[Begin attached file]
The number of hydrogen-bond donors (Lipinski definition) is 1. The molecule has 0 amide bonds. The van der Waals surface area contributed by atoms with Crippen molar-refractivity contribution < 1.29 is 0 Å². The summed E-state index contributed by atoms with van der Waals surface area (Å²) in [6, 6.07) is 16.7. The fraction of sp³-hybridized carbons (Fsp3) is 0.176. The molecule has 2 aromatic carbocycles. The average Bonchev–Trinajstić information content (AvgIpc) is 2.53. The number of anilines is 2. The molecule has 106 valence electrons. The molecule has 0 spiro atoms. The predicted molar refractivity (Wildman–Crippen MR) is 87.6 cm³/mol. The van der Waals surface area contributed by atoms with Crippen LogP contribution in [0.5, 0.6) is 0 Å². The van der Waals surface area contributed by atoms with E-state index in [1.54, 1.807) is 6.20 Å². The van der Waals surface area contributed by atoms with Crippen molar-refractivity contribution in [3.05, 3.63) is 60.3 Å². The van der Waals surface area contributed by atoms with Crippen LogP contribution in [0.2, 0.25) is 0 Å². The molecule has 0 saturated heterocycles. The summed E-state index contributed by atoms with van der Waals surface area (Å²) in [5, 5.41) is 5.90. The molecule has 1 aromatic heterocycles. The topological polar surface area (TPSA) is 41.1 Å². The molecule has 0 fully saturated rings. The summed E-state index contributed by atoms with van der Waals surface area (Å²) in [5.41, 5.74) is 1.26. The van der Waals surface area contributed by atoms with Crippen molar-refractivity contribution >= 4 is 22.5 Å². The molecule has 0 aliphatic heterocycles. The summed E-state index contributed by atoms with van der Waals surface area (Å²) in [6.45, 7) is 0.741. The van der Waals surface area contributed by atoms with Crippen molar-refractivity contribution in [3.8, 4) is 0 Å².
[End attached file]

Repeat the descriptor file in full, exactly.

The number of hydrogen-bond donors (Lipinski definition) is 1. The molecule has 0 amide bonds. The van der Waals surface area contributed by atoms with Crippen molar-refractivity contribution < 1.29 is 0 Å². The summed E-state index contributed by atoms with van der Waals surface area (Å²) in [6, 6.07) is 16.7. The fraction of sp³-hybridized carbons (Fsp3) is 0.176. The molecule has 2 aromatic carbocycles. The average Bonchev–Trinajstić information content (AvgIpc) is 2.53. The number of anilines is 2. The molecule has 106 valence electrons. The molecule has 0 spiro atoms. The predicted molar refractivity (Wildman–Crippen MR) is 87.6 cm³/mol. The van der Waals surface area contributed by atoms with Crippen LogP contribution in [0.5, 0.6) is 0 Å². The van der Waals surface area contributed by atoms with E-state index in [1.54, 1.807) is 6.20 Å². The van der Waals surface area contributed by atoms with Crippen molar-refractivity contribution in [3.05, 3.63) is 60.3 Å². The van der Waals surface area contributed by atoms with Crippen LogP contribution in [0.2, 0.25) is 0 Å². The molecule has 0 saturated heterocycles. The summed E-state index contributed by atoms with van der Waals surface area (Å²) in [5, 5.41) is 5.90. The molecule has 1 aromatic heterocycles. The topological polar surface area (TPSA) is 41.1 Å². The molecule has 0 fully saturated rings. The summed E-state index contributed by atoms with van der Waals surface area (Å²) in [5.41, 5.74) is 1.26. The van der Waals surface area contributed by atoms with Crippen molar-refractivity contribution >= 4 is 22.5 Å². The molecule has 0 aliphatic heterocycles. The summed E-state index contributed by atoms with van der Waals surface area (Å²) in [6.45, 7) is 0.741. The van der Waals surface area contributed by atoms with Crippen molar-refractivity contribution in [3.8, 4) is 0 Å².